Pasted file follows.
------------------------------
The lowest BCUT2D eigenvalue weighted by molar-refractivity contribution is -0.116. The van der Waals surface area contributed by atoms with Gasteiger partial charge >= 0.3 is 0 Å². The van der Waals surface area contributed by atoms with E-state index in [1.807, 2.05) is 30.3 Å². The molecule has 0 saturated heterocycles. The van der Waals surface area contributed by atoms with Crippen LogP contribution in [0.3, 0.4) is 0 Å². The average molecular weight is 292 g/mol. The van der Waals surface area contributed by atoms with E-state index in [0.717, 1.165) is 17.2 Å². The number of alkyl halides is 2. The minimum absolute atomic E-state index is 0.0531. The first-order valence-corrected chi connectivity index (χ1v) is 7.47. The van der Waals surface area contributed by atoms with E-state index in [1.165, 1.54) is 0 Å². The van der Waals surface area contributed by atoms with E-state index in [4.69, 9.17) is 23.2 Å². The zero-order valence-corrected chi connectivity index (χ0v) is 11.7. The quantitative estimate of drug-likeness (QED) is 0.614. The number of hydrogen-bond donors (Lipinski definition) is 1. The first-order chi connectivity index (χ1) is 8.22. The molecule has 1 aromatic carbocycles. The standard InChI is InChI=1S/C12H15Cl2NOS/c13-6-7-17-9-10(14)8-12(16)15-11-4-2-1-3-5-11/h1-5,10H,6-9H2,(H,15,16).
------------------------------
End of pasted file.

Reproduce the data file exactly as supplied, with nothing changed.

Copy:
The lowest BCUT2D eigenvalue weighted by molar-refractivity contribution is -0.116. The van der Waals surface area contributed by atoms with Gasteiger partial charge >= 0.3 is 0 Å². The van der Waals surface area contributed by atoms with E-state index in [1.807, 2.05) is 30.3 Å². The molecule has 0 saturated heterocycles. The van der Waals surface area contributed by atoms with Crippen LogP contribution in [0.3, 0.4) is 0 Å². The average molecular weight is 292 g/mol. The van der Waals surface area contributed by atoms with E-state index in [0.717, 1.165) is 17.2 Å². The number of alkyl halides is 2. The minimum absolute atomic E-state index is 0.0531. The first-order valence-corrected chi connectivity index (χ1v) is 7.47. The van der Waals surface area contributed by atoms with E-state index in [1.165, 1.54) is 0 Å². The van der Waals surface area contributed by atoms with E-state index in [4.69, 9.17) is 23.2 Å². The zero-order valence-corrected chi connectivity index (χ0v) is 11.7. The quantitative estimate of drug-likeness (QED) is 0.614. The number of hydrogen-bond donors (Lipinski definition) is 1. The first-order chi connectivity index (χ1) is 8.22. The molecule has 1 aromatic carbocycles. The standard InChI is InChI=1S/C12H15Cl2NOS/c13-6-7-17-9-10(14)8-12(16)15-11-4-2-1-3-5-11/h1-5,10H,6-9H2,(H,15,16).